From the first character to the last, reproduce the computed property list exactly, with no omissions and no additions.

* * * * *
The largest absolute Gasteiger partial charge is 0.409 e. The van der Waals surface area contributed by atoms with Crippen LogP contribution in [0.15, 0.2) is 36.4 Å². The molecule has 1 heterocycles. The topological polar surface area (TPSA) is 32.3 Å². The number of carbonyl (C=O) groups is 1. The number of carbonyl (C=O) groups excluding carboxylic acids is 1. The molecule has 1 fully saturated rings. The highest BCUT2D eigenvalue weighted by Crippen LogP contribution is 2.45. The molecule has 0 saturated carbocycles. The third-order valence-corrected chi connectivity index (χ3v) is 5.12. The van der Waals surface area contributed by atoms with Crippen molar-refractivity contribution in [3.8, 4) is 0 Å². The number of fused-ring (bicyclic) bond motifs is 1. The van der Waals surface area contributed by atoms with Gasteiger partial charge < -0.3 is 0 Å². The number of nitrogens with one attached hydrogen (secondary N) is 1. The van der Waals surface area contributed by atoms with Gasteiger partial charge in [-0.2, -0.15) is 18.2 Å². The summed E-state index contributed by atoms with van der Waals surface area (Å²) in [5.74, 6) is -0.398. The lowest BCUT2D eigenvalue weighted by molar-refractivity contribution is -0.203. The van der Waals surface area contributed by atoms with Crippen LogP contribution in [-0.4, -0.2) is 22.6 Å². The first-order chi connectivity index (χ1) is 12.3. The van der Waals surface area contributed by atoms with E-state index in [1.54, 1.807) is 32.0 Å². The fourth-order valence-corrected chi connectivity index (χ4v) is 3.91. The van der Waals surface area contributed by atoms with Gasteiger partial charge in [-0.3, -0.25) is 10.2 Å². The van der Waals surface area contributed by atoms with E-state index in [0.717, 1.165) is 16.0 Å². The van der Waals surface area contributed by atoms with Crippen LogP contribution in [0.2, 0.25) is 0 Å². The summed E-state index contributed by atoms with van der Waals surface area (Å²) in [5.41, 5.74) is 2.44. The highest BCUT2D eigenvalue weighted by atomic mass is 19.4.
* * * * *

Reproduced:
The largest absolute Gasteiger partial charge is 0.409 e. The van der Waals surface area contributed by atoms with Crippen LogP contribution in [0.15, 0.2) is 36.4 Å². The molecule has 1 heterocycles. The topological polar surface area (TPSA) is 32.3 Å². The number of carbonyl (C=O) groups is 1. The number of carbonyl (C=O) groups excluding carboxylic acids is 1. The molecule has 1 fully saturated rings. The highest BCUT2D eigenvalue weighted by Crippen LogP contribution is 2.45. The molecule has 0 saturated carbocycles. The third-order valence-corrected chi connectivity index (χ3v) is 5.12. The van der Waals surface area contributed by atoms with Crippen molar-refractivity contribution in [3.8, 4) is 0 Å². The number of fused-ring (bicyclic) bond motifs is 1. The van der Waals surface area contributed by atoms with Gasteiger partial charge < -0.3 is 0 Å². The number of nitrogens with one attached hydrogen (secondary N) is 1. The van der Waals surface area contributed by atoms with Gasteiger partial charge in [-0.2, -0.15) is 18.2 Å². The summed E-state index contributed by atoms with van der Waals surface area (Å²) in [5.74, 6) is -0.398. The lowest BCUT2D eigenvalue weighted by molar-refractivity contribution is -0.203. The van der Waals surface area contributed by atoms with Crippen LogP contribution in [-0.4, -0.2) is 22.6 Å². The first-order chi connectivity index (χ1) is 12.3. The van der Waals surface area contributed by atoms with E-state index in [1.54, 1.807) is 32.0 Å². The fourth-order valence-corrected chi connectivity index (χ4v) is 3.91. The van der Waals surface area contributed by atoms with Gasteiger partial charge in [-0.3, -0.25) is 10.2 Å². The van der Waals surface area contributed by atoms with E-state index in [0.717, 1.165) is 16.0 Å². The van der Waals surface area contributed by atoms with Crippen LogP contribution in [0.2, 0.25) is 0 Å². The summed E-state index contributed by atoms with van der Waals surface area (Å²) in [5.41, 5.74) is 2.44. The highest BCUT2D eigenvalue weighted by atomic mass is 19.4.